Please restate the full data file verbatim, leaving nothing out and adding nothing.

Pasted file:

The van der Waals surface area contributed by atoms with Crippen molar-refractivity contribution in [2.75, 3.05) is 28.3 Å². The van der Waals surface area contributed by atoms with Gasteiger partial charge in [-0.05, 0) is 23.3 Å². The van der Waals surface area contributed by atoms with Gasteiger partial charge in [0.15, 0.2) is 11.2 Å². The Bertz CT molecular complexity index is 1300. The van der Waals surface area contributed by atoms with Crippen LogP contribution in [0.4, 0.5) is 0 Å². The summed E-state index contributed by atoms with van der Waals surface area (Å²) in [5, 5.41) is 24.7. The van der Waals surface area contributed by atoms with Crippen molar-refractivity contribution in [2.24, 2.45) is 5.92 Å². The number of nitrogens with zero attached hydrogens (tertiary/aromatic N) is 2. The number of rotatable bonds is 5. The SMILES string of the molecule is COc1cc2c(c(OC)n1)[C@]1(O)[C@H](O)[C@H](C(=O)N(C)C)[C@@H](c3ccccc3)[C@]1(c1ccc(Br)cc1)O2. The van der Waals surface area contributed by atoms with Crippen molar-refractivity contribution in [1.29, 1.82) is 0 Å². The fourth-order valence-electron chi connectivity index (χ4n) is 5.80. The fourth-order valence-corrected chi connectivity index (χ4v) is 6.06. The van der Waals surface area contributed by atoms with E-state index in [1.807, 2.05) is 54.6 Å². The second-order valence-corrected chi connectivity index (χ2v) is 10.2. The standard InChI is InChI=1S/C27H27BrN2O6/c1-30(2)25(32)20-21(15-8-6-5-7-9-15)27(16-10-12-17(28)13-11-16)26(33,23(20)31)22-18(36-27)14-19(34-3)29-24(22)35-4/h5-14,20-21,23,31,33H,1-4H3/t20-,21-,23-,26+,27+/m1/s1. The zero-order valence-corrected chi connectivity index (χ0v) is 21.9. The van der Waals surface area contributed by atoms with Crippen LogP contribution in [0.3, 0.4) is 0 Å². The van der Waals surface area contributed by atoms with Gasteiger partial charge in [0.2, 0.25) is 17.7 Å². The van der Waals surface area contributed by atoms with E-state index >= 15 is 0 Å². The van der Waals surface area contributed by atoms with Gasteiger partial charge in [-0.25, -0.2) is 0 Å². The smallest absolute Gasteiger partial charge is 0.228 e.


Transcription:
The van der Waals surface area contributed by atoms with Crippen molar-refractivity contribution in [2.75, 3.05) is 28.3 Å². The van der Waals surface area contributed by atoms with Gasteiger partial charge in [-0.05, 0) is 23.3 Å². The van der Waals surface area contributed by atoms with Gasteiger partial charge in [0.15, 0.2) is 11.2 Å². The Bertz CT molecular complexity index is 1300. The van der Waals surface area contributed by atoms with Crippen LogP contribution in [0.4, 0.5) is 0 Å². The summed E-state index contributed by atoms with van der Waals surface area (Å²) in [5, 5.41) is 24.7. The van der Waals surface area contributed by atoms with Crippen molar-refractivity contribution in [2.24, 2.45) is 5.92 Å². The number of nitrogens with zero attached hydrogens (tertiary/aromatic N) is 2. The number of rotatable bonds is 5. The SMILES string of the molecule is COc1cc2c(c(OC)n1)[C@]1(O)[C@H](O)[C@H](C(=O)N(C)C)[C@@H](c3ccccc3)[C@]1(c1ccc(Br)cc1)O2. The van der Waals surface area contributed by atoms with Crippen molar-refractivity contribution in [1.29, 1.82) is 0 Å². The fourth-order valence-electron chi connectivity index (χ4n) is 5.80. The fourth-order valence-corrected chi connectivity index (χ4v) is 6.06. The van der Waals surface area contributed by atoms with E-state index in [1.807, 2.05) is 54.6 Å². The second-order valence-corrected chi connectivity index (χ2v) is 10.2. The standard InChI is InChI=1S/C27H27BrN2O6/c1-30(2)25(32)20-21(15-8-6-5-7-9-15)27(16-10-12-17(28)13-11-16)26(33,23(20)31)22-18(36-27)14-19(34-3)29-24(22)35-4/h5-14,20-21,23,31,33H,1-4H3/t20-,21-,23-,26+,27+/m1/s1. The zero-order valence-corrected chi connectivity index (χ0v) is 21.9. The van der Waals surface area contributed by atoms with Crippen LogP contribution in [0.3, 0.4) is 0 Å². The van der Waals surface area contributed by atoms with Gasteiger partial charge in [0.2, 0.25) is 17.7 Å². The van der Waals surface area contributed by atoms with E-state index >= 15 is 0 Å². The van der Waals surface area contributed by atoms with Gasteiger partial charge in [-0.25, -0.2) is 0 Å². The smallest absolute Gasteiger partial charge is 0.228 e.